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Myelin damage from radiofrequency electromagnetic field exposure
Bron 1: www.ncbi.nlm.nih.gov/pubmed/25205214?dopt=Abstract .
sept. 2014 en
J Toxicol Environ Health B Crit Rev. 2014;17(5):247-58. doi: 10.1080/10937404.2014.923356.
Could myelin damage from radiofrequency electromagnetic field exposure help explain the functional impairment electrohypersensitivity? A review of the evidence.
Redmayne M1, Johansson O.
1a Centre for Research Excellence on Health Effects of Electromagnetic Energy, Department of Epidemiology and Preventive Medicine , Monash University , Melbourne , Australia.
Myelin provides the electrical insulation for the central and peripheral nervous system and develops rapidly in the first years of life, but continues into mid-life or later. Myelin integrity is vital to healthy nervous system development and functioning. This review outlines the development of myelin through life, and then considers the evidence for an association between myelin integrity and exposure to low-intensity radiofrequency electromagnetic fields (RF-EMFs) typical in the modern world. In RF-EMF peer-reviewed literature examining relevant impacts such as myelin sheath, multiple sclerosis, and other myelin-related diseases, cellular examination was included. There are surprisingly little data available in each area, but considered together a picture begins to emerge in RF-EMF-exposed cases: (1) significant morphological lesions in the myelin sheath of rats; (2) a greater risk of multiple sclerosis in a study subgroup; (3) effects in proteins related to myelin production; and (4) physical symptoms in individuals with functional impairment electrohypersensitivity, many of which are the same as if myelin were affected by RF-EMF exposure, giving rise to symptoms of demyelination. In the latter, there are exceptions; headache is common only in electrohypersensitivity, while ataxia is typical of demyelination but infrequently found in the former group. Overall, evidence from in vivo and in vitro and epidemiological studies suggests an association between RF-EMF exposure and either myelin deterioration or a direct impact on neuronal conduction, which may account for many electrohypersensitivity symptoms. The most vulnerable are likely to be those in utero through to at least mid-teen years, as well as ill and elderly individuals.
Bron 2: www.scribd.com/doc/239973205/Myelin-Electrohypersensitivty-Press-Release .
18 sept. 2014
COULD MYELIN DAMAGE FROM RADIOFREQUENCY ELECTROMAGNETIC FIELD EXPOSURE HELP EXPLAIN THE FUNCTIONAL IMPAIRMENT ELECTROHYPERSENSITIVITY? A REVIEW OF THE EVIDENCE
One of the most compelling modern scientific debates concerns the potential health risks from our ever increasing exposure to the pulsed radiofrequency electromagnetic fields (RF-EMF) from cell phones, cordless phones, Wifi, cell towers etc. This invisible technology has been classified a Class 2B Carcinogen by the WHO’s International Agency for Research in Cancer (IARC) in 2011.
For many people around the world who suffer from electrohypersensitivity, exposure levels and duration of exposure can be very limited before a variety of symptoms manifest. These include headaches, lethargy, dizziness, lack of concentration, pain, insomnia, depression and more.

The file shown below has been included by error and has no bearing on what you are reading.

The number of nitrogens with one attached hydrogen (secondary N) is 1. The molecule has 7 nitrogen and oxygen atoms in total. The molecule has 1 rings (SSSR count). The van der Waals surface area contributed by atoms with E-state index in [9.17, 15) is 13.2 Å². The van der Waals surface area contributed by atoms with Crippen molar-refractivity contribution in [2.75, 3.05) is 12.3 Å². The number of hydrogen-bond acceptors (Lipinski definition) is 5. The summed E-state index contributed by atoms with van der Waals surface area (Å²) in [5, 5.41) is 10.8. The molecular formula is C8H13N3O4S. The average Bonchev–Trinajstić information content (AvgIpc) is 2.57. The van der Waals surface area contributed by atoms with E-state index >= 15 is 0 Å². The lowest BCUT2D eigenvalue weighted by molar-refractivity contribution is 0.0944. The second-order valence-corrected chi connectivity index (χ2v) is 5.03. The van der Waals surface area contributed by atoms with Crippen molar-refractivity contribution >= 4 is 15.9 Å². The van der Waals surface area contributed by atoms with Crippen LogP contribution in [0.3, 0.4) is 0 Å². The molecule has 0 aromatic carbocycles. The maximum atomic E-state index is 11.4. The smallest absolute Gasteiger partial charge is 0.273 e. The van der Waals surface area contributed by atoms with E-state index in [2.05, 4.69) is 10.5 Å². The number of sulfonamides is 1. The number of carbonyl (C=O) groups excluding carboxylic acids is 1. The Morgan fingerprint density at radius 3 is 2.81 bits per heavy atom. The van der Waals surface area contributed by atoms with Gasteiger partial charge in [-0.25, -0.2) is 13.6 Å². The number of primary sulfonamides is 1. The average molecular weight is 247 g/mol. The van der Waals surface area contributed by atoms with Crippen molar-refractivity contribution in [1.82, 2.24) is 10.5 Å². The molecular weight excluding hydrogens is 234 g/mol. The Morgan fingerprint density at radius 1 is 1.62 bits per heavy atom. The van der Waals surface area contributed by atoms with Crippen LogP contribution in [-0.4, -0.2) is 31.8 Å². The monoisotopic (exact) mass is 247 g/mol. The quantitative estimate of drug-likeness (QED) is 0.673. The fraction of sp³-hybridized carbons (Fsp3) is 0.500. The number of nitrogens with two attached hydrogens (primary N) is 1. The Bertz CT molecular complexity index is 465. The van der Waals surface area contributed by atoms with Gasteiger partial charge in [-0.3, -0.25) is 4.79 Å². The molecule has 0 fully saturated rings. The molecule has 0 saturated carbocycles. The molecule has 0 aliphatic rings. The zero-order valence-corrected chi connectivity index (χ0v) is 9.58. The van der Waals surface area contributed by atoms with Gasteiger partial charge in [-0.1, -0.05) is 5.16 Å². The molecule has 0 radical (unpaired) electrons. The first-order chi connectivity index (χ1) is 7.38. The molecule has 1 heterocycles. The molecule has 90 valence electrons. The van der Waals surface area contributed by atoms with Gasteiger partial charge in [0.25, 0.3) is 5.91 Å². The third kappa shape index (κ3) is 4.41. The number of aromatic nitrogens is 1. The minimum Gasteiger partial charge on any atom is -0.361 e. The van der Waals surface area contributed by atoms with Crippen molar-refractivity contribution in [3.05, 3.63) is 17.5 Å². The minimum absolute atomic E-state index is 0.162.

- In Sweden electrohypersensitivity is an officially fully recognized functional impairment with an estimated 2.6 -3.2% of the population suffering from it. -In Austria an estimated 3.5% of the population. -In California the prevalence of self-reported sensitivity was 3.2%.
With similar figures in other countries, there is a significant number of the population that has adverse physical reactions to even small amounts of exposure to low intensity radiofrequency electromagnetic fields (RF-EMF). The question of how some people could have such an adverse reaction to these fields is the subject of this paper. Olle Johansson PhD and Mary Redmayne PhD hypothesise that these fields may have a serious impact on the myelin which surrounds nerves.
The human nervous system works by generating electrical signals and chemicals. But, as with household wiring, the human electrical system needs insulating. This fatty insulation is called myelin. Its importance lies in the fact that it allows the nervous system to send messages within the brain and around the body quickly. It develops as a spiral wrap around nerves, growing thicker and more effective with age. If there is a deterioration or demyelination around the nerves a variety of symptoms are experienced. Many of which are very similar to those suffered by persons with the functional impairment electrohypersensitivity.
This review examines whether there may be a connection between symptoms reported after exposure to RF-EMF (chronic and acute non-thermal exposure) and compromised myelin integrity. Is there any evidence to suggest it, and is the hypothesis reasonable? These are important questions because lack of myelin is critical in many diseases, including multiple sclerosis (MS). Johansson and Redmayne firstly review the normal course of myelin’s development over the life span. They then review animal studies examining effects of RF-EMF on myelin sheathing, and epidemiological research examining multiple sclerosis with relation to RF-EMF exposure. A comparison of reported electrohypersensitivity symptoms and those of demyelination follow, along with a discussion and conclusions.
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